Researchers have discovered an earlier variant of the mysterious, military-grade Stuxnet computer worm that crippled Iran's nuclear research efforts almost three years ago.
Stuxnet was thought to have been first used by the United States and Israel in June 2010. But today, researchers at U.S. security firm Symantec announced that the virus has been operating in the wild since 2007, and that a command-and-control server was registered near the end of 2005.
'The attackers decided to switch to a different strategy, attacking the speed of the centrifuges themselves in [later] versions.'
- Symantec statement
The 2007 variant was programmed to create physical damage to a specific uranium enrichment facility; it programmed valves and centrifuges to cause damage by creating improper amounts of pressure in the system. This earlier variant sheds more light on what, exactly, the worm was supposed to do.
"Whether the attack succeeded in this manner or not remains unclear," Symantec said in its report. "Even if the attack did succeed, the attackers decided to switch to a different strategy, of attacking the speed of the centrifuges themselves instead, in Stuxnet 1.x versions."
It may not be possible to draw a direct correlation between Stuxnet and a November 2010 announcement about the stoppage of uranium enrichment. But the Institute for Science and International Security said Stuxnetwas a reasonable explanation for the apparent damage.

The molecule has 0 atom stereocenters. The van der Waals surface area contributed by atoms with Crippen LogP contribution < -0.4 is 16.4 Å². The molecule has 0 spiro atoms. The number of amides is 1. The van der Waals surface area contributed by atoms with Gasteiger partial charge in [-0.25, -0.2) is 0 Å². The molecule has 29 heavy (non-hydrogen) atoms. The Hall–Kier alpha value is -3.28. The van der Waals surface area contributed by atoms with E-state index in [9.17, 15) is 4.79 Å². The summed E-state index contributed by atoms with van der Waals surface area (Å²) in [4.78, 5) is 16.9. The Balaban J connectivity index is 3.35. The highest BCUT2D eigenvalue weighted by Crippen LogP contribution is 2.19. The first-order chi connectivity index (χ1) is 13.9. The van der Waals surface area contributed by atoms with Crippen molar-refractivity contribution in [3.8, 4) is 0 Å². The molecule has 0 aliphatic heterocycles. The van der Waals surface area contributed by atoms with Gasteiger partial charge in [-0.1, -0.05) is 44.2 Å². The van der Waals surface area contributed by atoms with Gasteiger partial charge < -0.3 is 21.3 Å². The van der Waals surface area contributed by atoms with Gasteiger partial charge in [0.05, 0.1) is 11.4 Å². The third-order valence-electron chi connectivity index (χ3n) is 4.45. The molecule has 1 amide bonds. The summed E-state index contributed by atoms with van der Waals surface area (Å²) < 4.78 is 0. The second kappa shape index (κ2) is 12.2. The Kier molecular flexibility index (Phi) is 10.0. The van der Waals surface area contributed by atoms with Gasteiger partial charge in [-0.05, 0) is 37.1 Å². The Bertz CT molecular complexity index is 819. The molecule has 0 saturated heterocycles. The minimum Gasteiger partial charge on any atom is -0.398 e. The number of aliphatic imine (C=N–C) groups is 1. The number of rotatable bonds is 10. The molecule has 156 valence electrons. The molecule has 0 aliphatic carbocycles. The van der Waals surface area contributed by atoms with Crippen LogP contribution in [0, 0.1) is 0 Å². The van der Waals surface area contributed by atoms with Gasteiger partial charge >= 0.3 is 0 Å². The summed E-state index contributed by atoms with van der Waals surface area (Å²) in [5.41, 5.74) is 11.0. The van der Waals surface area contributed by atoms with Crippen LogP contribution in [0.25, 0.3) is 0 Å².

The worm was first discovered in 2010, after spreading to an engineer’s laptop and subsequently the Internet.
"Stuxnet proved that malicious programs executing in the cyberworld could successfully impact critical, national infrastructure," Symantec wrote on its blog Tuesday, Feb. 26. "The earliest known variant of Stuxnet was [thought to be] version 1.001, created in 2009. That is, until now." [See also: Stuxnet Malware Hit Five Sites Before Target]
Investigations by Iran and three other European nations concluded that Stuxnet was a joint U.S.-Israeli effort to subvert Iran's nuclear program. To many, it represents the beginning of an era of cyberwarfare on a much larger scale than had been seen before.